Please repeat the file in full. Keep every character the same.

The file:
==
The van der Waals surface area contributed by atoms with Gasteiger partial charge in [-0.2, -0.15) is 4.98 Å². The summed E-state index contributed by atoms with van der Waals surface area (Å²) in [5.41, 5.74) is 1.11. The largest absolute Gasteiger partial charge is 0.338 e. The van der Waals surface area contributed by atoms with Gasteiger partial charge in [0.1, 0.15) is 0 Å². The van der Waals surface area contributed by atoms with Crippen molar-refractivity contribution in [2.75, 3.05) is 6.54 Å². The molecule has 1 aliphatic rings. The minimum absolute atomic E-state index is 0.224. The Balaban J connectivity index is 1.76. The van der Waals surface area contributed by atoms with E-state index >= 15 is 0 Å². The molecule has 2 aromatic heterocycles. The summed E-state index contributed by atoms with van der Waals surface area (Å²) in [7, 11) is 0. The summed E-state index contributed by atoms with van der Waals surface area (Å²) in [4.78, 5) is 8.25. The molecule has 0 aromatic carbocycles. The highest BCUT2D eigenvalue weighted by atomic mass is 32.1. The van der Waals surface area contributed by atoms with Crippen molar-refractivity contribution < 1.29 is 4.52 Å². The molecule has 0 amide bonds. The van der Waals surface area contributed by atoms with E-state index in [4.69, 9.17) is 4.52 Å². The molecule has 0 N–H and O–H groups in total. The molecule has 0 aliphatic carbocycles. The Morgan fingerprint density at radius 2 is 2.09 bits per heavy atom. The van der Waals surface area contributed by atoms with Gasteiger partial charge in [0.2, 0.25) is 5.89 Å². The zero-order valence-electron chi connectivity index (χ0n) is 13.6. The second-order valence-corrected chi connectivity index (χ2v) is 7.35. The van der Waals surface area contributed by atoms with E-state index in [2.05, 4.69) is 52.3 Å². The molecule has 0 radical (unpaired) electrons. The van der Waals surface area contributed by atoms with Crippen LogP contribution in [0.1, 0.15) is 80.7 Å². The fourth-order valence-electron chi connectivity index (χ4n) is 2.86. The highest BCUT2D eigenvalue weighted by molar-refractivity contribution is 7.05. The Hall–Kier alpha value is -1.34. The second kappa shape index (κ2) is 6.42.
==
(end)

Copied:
The van der Waals surface area contributed by atoms with Gasteiger partial charge in [-0.2, -0.15) is 4.98 Å². The summed E-state index contributed by atoms with van der Waals surface area (Å²) in [5.41, 5.74) is 1.11. The largest absolute Gasteiger partial charge is 0.338 e. The van der Waals surface area contributed by atoms with Gasteiger partial charge in [0.1, 0.15) is 0 Å². The van der Waals surface area contributed by atoms with Crippen molar-refractivity contribution in [2.75, 3.05) is 6.54 Å². The molecule has 1 aliphatic rings. The minimum absolute atomic E-state index is 0.224. The Balaban J connectivity index is 1.76. The van der Waals surface area contributed by atoms with E-state index >= 15 is 0 Å². The molecule has 2 aromatic heterocycles. The summed E-state index contributed by atoms with van der Waals surface area (Å²) in [7, 11) is 0. The summed E-state index contributed by atoms with van der Waals surface area (Å²) in [4.78, 5) is 8.25. The molecule has 0 aromatic carbocycles. The highest BCUT2D eigenvalue weighted by atomic mass is 32.1. The van der Waals surface area contributed by atoms with Crippen molar-refractivity contribution < 1.29 is 4.52 Å². The molecule has 0 amide bonds. The van der Waals surface area contributed by atoms with E-state index in [4.69, 9.17) is 4.52 Å². The molecule has 0 N–H and O–H groups in total. The molecule has 0 aliphatic carbocycles. The Morgan fingerprint density at radius 2 is 2.09 bits per heavy atom. The van der Waals surface area contributed by atoms with Gasteiger partial charge in [0.2, 0.25) is 5.89 Å². The zero-order valence-electron chi connectivity index (χ0n) is 13.6. The second-order valence-corrected chi connectivity index (χ2v) is 7.35. The van der Waals surface area contributed by atoms with E-state index in [2.05, 4.69) is 52.3 Å². The molecule has 0 radical (unpaired) electrons. The van der Waals surface area contributed by atoms with Crippen LogP contribution in [0.1, 0.15) is 80.7 Å². The fourth-order valence-electron chi connectivity index (χ4n) is 2.86. The highest BCUT2D eigenvalue weighted by molar-refractivity contribution is 7.05. The Hall–Kier alpha value is -1.34. The second kappa shape index (κ2) is 6.42.